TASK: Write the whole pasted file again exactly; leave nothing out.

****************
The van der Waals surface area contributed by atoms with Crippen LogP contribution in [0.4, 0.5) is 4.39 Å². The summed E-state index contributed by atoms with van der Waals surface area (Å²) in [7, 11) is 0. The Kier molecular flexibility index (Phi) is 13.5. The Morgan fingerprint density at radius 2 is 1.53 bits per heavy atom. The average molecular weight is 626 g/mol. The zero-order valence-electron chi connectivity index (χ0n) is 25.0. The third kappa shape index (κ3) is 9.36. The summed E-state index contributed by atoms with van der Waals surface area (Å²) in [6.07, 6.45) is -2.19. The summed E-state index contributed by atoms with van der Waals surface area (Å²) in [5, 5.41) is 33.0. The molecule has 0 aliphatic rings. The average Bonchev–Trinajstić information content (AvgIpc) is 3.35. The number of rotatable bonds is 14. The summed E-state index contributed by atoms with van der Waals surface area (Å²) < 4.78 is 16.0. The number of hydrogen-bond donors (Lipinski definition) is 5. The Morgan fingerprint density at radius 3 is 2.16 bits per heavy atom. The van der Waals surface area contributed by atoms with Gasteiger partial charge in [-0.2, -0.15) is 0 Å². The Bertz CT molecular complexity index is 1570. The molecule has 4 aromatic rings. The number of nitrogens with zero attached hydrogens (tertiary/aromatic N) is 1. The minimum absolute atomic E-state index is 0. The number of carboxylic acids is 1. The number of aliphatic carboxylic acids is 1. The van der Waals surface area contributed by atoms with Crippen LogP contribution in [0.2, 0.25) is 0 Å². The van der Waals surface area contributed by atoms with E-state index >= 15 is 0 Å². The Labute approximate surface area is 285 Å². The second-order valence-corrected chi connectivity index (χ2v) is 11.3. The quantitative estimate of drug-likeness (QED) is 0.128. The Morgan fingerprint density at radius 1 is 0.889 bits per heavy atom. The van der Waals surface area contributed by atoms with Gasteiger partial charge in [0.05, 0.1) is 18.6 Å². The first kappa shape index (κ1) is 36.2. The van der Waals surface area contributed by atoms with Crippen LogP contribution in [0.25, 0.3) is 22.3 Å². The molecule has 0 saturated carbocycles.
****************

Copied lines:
The van der Waals surface area contributed by atoms with Crippen LogP contribution in [0.4, 0.5) is 4.39 Å². The summed E-state index contributed by atoms with van der Waals surface area (Å²) in [7, 11) is 0. The Kier molecular flexibility index (Phi) is 13.5. The Morgan fingerprint density at radius 2 is 1.53 bits per heavy atom. The average molecular weight is 626 g/mol. The zero-order valence-electron chi connectivity index (χ0n) is 25.0. The third kappa shape index (κ3) is 9.36. The summed E-state index contributed by atoms with van der Waals surface area (Å²) in [6.07, 6.45) is -2.19. The summed E-state index contributed by atoms with van der Waals surface area (Å²) in [5, 5.41) is 33.0. The molecule has 0 aliphatic rings. The average Bonchev–Trinajstić information content (AvgIpc) is 3.35. The number of rotatable bonds is 14. The summed E-state index contributed by atoms with van der Waals surface area (Å²) < 4.78 is 16.0. The number of hydrogen-bond donors (Lipinski definition) is 5. The Morgan fingerprint density at radius 3 is 2.16 bits per heavy atom. The van der Waals surface area contributed by atoms with Gasteiger partial charge in [-0.2, -0.15) is 0 Å². The Bertz CT molecular complexity index is 1570. The molecule has 4 aromatic rings. The number of nitrogens with zero attached hydrogens (tertiary/aromatic N) is 1. The minimum absolute atomic E-state index is 0. The number of carboxylic acids is 1. The number of aliphatic carboxylic acids is 1. The van der Waals surface area contributed by atoms with Crippen LogP contribution in [0.2, 0.25) is 0 Å². The van der Waals surface area contributed by atoms with E-state index >= 15 is 0 Å². The Labute approximate surface area is 285 Å². The second-order valence-corrected chi connectivity index (χ2v) is 11.3. The quantitative estimate of drug-likeness (QED) is 0.128. The Morgan fingerprint density at radius 1 is 0.889 bits per heavy atom. The van der Waals surface area contributed by atoms with Gasteiger partial charge in [0.05, 0.1) is 18.6 Å². The first kappa shape index (κ1) is 36.2. The van der Waals surface area contributed by atoms with Crippen LogP contribution in [0.25, 0.3) is 22.3 Å². The molecule has 0 saturated carbocycles.